Home › Forums › 1. Participant Introductions (August 30 to September 6) › Introduction – Glen Morrison
September 1, 2021 at 4:52 pm #1970Glen MorrisonParticipant
I am Glen Morrison, currently living in Morinville Alberta. I retired from the CAF in 2014 after 26 years as an MP officer where I was posted in CFNIS and CFNCIU for most of the time. I am still in the Reserves as an MP officer with 1 MP Regiment. I have deployed to Bosnia, Afghanistan, Libya and Iraq. I am a full time employee with the Alberta Government in Justice and Solicitor General with the Provincial Security and Intelligence Office as the operations manager responsible for identifying human induced threats and developing risk mitigation and safety plans for staff – our mantra is protecting what matters most – people, property and Information.
I am a new entrepreneur
I am a Certified Protection Professional (CPP) with the American Society for Industrial Security and would like to explore the idea of creating my own security consulting business – with the focus on Municipal / Provincial level contracts for policy development, risk assessments, security surveys, security training.
Interesting fact – after 50 years of playing hockey, I hung up the Goalie pads and now referee Alberta Minor Hockey, Edmonton Rec hockey and Military Intersection
Two Burning questions – exactly what is a business plan and how to develop it
How to develop a viable network and learn about bid opportunities
GlenSeptember 1, 2021 at 8:09 pm #1985Judy EvansKeymaster
What exactly is a business plan? Darned good question!
A business plan is a factual document that compiles about 10,000 key business decisions, some are small decisions and some are huge decisions. A business plan is broken into 5 sections:
1. Executive Summary – provides the overview of the business
2. Marketing Plan – analysis of the market and the strategies to connect with the market
3. Operations Plan – how the business will function day by day. There are 4 types of businesses – service, retail, wholesale and manufacturing (in order of complexity). This section defines the management team, the staff, location, equipment, inventory, risks and risk mitigation, etc.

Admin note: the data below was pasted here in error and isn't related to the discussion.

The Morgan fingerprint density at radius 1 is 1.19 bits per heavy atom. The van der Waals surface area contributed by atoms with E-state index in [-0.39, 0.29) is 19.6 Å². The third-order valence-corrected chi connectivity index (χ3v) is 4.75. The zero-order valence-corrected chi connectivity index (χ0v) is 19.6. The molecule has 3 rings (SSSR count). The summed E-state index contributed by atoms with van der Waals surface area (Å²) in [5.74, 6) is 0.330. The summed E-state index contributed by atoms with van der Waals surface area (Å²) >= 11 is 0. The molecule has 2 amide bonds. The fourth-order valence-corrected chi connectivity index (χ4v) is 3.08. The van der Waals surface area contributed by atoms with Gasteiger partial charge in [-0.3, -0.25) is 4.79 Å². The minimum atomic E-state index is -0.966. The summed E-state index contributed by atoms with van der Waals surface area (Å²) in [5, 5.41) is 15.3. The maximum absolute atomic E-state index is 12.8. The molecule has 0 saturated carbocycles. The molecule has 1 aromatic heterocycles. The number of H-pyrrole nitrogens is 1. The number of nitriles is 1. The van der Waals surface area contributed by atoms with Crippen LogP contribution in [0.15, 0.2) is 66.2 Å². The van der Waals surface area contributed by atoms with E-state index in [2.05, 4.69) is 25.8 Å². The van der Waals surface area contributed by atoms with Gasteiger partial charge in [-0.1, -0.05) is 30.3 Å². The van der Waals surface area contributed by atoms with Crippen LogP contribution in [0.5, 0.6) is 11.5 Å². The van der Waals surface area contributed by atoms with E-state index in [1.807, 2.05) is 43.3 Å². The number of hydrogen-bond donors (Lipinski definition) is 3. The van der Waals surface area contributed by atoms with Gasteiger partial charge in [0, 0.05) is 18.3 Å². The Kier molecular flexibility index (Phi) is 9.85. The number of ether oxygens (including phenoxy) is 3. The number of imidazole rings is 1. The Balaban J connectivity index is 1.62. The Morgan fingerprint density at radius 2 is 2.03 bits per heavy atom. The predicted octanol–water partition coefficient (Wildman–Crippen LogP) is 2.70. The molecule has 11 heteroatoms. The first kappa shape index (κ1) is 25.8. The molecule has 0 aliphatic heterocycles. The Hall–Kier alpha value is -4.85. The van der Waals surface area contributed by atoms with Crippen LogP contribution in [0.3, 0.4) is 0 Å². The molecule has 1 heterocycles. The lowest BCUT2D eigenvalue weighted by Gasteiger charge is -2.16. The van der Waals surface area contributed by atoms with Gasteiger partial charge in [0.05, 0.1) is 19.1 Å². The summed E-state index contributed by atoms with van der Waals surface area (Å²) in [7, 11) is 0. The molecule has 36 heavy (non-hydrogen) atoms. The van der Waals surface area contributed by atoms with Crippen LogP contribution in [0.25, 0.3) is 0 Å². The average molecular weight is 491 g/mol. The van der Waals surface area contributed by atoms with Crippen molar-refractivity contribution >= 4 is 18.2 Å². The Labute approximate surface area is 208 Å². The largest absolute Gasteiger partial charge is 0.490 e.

4. Financial Plan – includes the start up costs, cash flow (budget – projected revenues and expenses), assets and liabilities, financing needs and owners networth statements.
5. Appendix – the supporting documents to the business plan (supplier information, owners resumes, floor plan, lease agreements, construction and equipmnet quotes, etc.)
The business model canvas that we use in this course, is the starting point for developing a full business plan.
A business plan is not a literary document, it is a factual document with lots of point form, charts, graphs, etc. It is the road map for the entrepreneur and the tool used to apply for funding from any source.
JudySeptember 2, 2021 at 8:40 am #1992Erin MelnychukModerator
Good morning Glen,
It’s so wonderful to learn about you and your business idea.
Judy has done a great job answering your question about a business plan.
I’ll add, that we use business models first, before encouraging entrepreneurs to move on to business plan development, because there are so many variables which go into the business model. We use canvas to sketch out the model, so we can quickly play with the variables, until we land on a model which can work. Once we settle on a business model which we think can work, we can move on to developing it in detail through a business plan. The reason we don’t recommend going to straight to a business plan, is that the documents can be up to 50 pages long, and a very linear process. This means that if you realize one variable needs to change while you’re developing your business plan, it’s not so easy to update the thread all the way through your business plan.
Looking forward to learning more about your business goals as we progress.
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